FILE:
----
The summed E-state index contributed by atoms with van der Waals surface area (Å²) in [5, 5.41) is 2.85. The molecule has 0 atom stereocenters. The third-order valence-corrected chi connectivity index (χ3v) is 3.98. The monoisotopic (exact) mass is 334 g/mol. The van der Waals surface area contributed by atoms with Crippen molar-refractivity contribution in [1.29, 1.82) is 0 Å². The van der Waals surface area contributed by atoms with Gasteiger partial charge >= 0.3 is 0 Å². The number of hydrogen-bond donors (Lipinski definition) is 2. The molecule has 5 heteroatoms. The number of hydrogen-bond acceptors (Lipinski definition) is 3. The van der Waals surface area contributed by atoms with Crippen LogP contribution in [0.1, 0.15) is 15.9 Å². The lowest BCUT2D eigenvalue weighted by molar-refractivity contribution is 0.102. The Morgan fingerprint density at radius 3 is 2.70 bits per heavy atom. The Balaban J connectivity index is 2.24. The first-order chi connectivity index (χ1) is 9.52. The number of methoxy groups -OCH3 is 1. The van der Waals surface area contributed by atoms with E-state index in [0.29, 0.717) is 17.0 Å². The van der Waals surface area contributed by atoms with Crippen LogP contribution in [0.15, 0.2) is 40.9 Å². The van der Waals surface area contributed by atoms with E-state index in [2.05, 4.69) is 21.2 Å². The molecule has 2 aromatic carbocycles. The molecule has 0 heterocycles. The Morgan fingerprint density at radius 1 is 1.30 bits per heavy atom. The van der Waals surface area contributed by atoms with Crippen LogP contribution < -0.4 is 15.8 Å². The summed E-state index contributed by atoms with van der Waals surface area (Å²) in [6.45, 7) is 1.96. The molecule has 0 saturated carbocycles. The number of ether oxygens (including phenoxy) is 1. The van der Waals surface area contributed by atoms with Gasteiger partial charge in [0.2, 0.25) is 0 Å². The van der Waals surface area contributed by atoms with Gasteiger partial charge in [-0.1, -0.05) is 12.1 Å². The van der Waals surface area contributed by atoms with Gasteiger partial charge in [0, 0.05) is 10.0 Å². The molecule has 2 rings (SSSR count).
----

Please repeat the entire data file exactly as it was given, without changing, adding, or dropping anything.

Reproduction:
The summed E-state index contributed by atoms with van der Waals surface area (Å²) in [5, 5.41) is 2.85. The molecule has 0 atom stereocenters. The third-order valence-corrected chi connectivity index (χ3v) is 3.98. The monoisotopic (exact) mass is 334 g/mol. The van der Waals surface area contributed by atoms with Crippen molar-refractivity contribution in [1.29, 1.82) is 0 Å². The van der Waals surface area contributed by atoms with Gasteiger partial charge >= 0.3 is 0 Å². The number of hydrogen-bond donors (Lipinski definition) is 2. The molecule has 5 heteroatoms. The number of hydrogen-bond acceptors (Lipinski definition) is 3. The van der Waals surface area contributed by atoms with Crippen LogP contribution in [0.1, 0.15) is 15.9 Å². The lowest BCUT2D eigenvalue weighted by molar-refractivity contribution is 0.102. The Morgan fingerprint density at radius 3 is 2.70 bits per heavy atom. The Balaban J connectivity index is 2.24. The first-order chi connectivity index (χ1) is 9.52. The number of methoxy groups -OCH3 is 1. The van der Waals surface area contributed by atoms with E-state index in [0.29, 0.717) is 17.0 Å². The van der Waals surface area contributed by atoms with Crippen LogP contribution in [0.15, 0.2) is 40.9 Å². The van der Waals surface area contributed by atoms with E-state index in [2.05, 4.69) is 21.2 Å². The molecule has 2 aromatic carbocycles. The molecule has 0 heterocycles. The Morgan fingerprint density at radius 1 is 1.30 bits per heavy atom. The van der Waals surface area contributed by atoms with Crippen LogP contribution < -0.4 is 15.8 Å². The summed E-state index contributed by atoms with van der Waals surface area (Å²) in [6.45, 7) is 1.96. The molecule has 0 saturated carbocycles. The number of ether oxygens (including phenoxy) is 1. The van der Waals surface area contributed by atoms with Gasteiger partial charge in [0.2, 0.25) is 0 Å². The van der Waals surface area contributed by atoms with Gasteiger partial charge in [-0.1, -0.05) is 12.1 Å². The van der Waals surface area contributed by atoms with Gasteiger partial charge in [0, 0.05) is 10.0 Å². The molecule has 2 rings (SSSR count).